Dawson County has long worked towards creating a completely literate community, aiming to make basic education easily accessible to all citizens through local organizations, such as READ Inc. and the Adult Learning Center.
The state recognized these efforts by declaring Dawson County as Georgia’s 71st county to be named a Certified Literate Community Program participant on Nov. 20.
A certified literate participant is an individual or group addressing literacy issues within the county.
“This is a landmark occasion,” said Sue Tennant, executive director of READ Inc. “We worked diligently on obtaining this status.”
According to Tennant, all the counties surrounding Dawson have already earned the much sought after status.
“We really needed this,” she said.
In order to be deemed a county worthy of the status, several criteria must be met even before a county can apply; including, establishing a non-profit organization committed to fighting illiteracy, establishing a board and organizational structure for the non-profit organization and conducting community-wide need assessments.
After a county meets all the criteria and applies for the CLCP status, representatives from the state conduct a site visit to evaluate the county’s commitment to literacy.
The representatives then decide whether or not to recommend approval to the State Board Technical College System of Georgia.
“Dawson County passed their site visit with flying colors,” said Billie Izard, executive director for CLCP.
The state representatives recommended approval to the State Board Technical College System of Georgia. The official designation will be announced in February, when the board next meets.
Izard is proud that another county in Georgia has earned certified literate status.
“The CLCP status shows that a county is involved in the education of their community. The key to CLCP is to change the culture of a community to value education. It encourages those who have dropped out of school to come back, and those who are in school to stay there,” said Izard.
Literacy advocates all over Dawson County are thrilled about receiving the CLCP status.
“It’s an excellent opportunity for the entire community of Dawson County. This is a collaborative program, and as we move forward, the citizens of Dawson County will be the true winners,” said Carol Tyger, president of READ.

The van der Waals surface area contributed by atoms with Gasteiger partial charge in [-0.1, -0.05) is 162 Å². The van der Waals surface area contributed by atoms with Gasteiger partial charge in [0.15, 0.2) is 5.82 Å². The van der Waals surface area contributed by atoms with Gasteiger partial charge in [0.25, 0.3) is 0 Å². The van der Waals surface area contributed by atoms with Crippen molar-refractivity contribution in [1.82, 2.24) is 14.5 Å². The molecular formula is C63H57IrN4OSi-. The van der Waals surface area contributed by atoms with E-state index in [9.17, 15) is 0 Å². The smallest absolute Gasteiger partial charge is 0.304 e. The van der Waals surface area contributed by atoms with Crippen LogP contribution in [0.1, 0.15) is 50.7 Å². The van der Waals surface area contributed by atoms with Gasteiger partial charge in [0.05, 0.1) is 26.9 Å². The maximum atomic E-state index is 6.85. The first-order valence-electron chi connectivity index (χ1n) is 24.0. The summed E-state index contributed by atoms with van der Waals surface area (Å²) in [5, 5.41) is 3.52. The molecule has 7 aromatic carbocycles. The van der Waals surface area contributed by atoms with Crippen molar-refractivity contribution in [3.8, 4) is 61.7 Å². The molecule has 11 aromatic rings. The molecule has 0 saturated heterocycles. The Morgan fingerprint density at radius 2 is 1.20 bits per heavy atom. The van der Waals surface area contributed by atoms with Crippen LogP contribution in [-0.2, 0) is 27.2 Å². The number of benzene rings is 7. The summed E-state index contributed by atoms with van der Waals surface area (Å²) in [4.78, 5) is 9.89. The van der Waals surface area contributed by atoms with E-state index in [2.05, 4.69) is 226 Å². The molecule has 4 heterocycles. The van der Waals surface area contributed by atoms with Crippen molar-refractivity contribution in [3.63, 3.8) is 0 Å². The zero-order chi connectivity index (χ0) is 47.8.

“It’s a wonderful thing for Dawson County and will help us in the future as we go through the process of promoting literacy and attracting more businesses to come to our community,” said Lake Gibson, vice president of READ.
“I taught school for over 30 years, so I know how important it is to receive a good education. To be recognized by the state for our work is just such an honor. We could not have achieved it, if it were not for Sue Tennant’s marvelous efforts,” said Julie Hughes Nix, county commissioner and READ board member.
Tennant believes that with the continued support of the Dawson County Board of Education, the Dawson County Chamber of Commerce, the City of Dawsonville and other governing bodies, Dawson County will achieve the goal of creating a fully literate community.
“This is a state-wide collaborative effort to mobilize every resource available to a community that functions within state certification guidelines. It unites major sectors to achieve these difficult goals,” said Tennant.
The status not only bolsters Dawson County’s efforts to increase literacy, but also serves as an attractive incentive for incoming businesses.
“From this day forward, when a perspective employer looking for a literate workforce comes to our county and meets with the chamber of commerce or the development authority, they will learn that Dawson County has a comprehensive literacy program addressing literacy at all levels in its county,” explained Tennant. “It’s a valuable asset.”
For more information about the CLCP status or literacy efforts in Dawson County, contact Sue Tennant at (404) 409-8838.